River Hills is a five-acre ephemeral wetland in the Village of River Hills. This conservation property is important for filtering toxins out of the water before it flows into the Milwaukee River, and providing habitat for amphibians.
Two neighbors purchased the property in 2017 for $105,000 and then donated it to RRF for conservation.
What does ephemeral mean? Lasting for a short time; in this instance, the water that pools in this site like a pond does not last year-round, only during wet seasons. Acquisition of this land was pivotal in conserving a designated threatened plant community. Wetlands help to filter many urban toxins out of water before joining with the Milwaukee River. Ephemeral ponds are critical habitat for breeding amphibians to lay their eggs and not be predated by fish species that cannot be sustained in ephemeral waterways. This land has the potential to become suitable habitat for threatened blue spotted salamanders.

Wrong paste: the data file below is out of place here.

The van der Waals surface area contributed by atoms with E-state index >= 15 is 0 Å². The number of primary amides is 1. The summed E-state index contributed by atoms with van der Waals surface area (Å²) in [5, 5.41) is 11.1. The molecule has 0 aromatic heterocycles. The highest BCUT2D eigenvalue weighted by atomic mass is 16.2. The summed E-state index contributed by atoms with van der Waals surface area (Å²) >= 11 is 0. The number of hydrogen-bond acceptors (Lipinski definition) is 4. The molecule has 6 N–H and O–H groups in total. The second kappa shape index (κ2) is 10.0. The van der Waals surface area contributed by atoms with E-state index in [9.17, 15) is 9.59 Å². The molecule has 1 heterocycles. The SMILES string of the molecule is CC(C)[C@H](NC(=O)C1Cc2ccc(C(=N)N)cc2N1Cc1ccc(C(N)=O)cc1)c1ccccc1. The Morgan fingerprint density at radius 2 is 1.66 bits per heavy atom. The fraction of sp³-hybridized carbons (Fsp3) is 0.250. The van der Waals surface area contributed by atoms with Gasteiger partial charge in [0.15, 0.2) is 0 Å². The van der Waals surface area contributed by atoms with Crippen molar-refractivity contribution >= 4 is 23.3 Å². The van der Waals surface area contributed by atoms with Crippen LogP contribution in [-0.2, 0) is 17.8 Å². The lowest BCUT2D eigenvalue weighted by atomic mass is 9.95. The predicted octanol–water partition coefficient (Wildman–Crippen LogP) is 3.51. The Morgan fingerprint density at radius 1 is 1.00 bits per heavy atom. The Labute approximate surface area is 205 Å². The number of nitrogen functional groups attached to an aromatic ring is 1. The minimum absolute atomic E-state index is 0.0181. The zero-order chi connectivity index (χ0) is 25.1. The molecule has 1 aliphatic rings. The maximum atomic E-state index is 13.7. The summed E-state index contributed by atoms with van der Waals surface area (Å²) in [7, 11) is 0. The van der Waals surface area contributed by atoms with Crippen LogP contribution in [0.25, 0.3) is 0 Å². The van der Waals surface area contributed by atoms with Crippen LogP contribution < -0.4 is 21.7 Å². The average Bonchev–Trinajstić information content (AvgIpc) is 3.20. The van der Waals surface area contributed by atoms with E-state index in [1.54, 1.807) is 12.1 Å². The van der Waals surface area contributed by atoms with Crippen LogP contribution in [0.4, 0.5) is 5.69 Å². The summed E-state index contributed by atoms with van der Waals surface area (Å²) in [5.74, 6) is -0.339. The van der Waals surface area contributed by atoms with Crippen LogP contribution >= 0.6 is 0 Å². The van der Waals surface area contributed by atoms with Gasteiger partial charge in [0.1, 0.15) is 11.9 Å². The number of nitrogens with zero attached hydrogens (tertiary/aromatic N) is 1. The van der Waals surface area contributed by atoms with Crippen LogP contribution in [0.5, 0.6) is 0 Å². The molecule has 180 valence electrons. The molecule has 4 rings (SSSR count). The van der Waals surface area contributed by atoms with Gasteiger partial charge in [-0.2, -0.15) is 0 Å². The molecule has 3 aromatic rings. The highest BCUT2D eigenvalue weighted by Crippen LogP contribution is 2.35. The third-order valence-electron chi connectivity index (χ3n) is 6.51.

Restoration began in fall of 2018. With the help of Cream City Conservation Corp (CCC) and AmeriCorps NCCC teams, 2 acres of mature buckthorn were removed. Our goal is to continue managing invasive species populations, then following control, seeding with native wet-mesic sedge meadow species. Maintaining the shade around the ephemeral pond by incorporating wet-loving native shrubs and trees will be key to maintaining the site’s critical ecological value.
The property is not open to the public, rather a conservation property. The following wildlife have been observed by neighbors, RRF staff and volunteers: Turkeys, coyotes, foxes, burrowing crayfish, turtles, woodcock, downy/hairy woodpeckers, wood ducks (breeding), bluejays, and eastern bluebirds, hawks.
See the full list of bird species at River Hills on eBird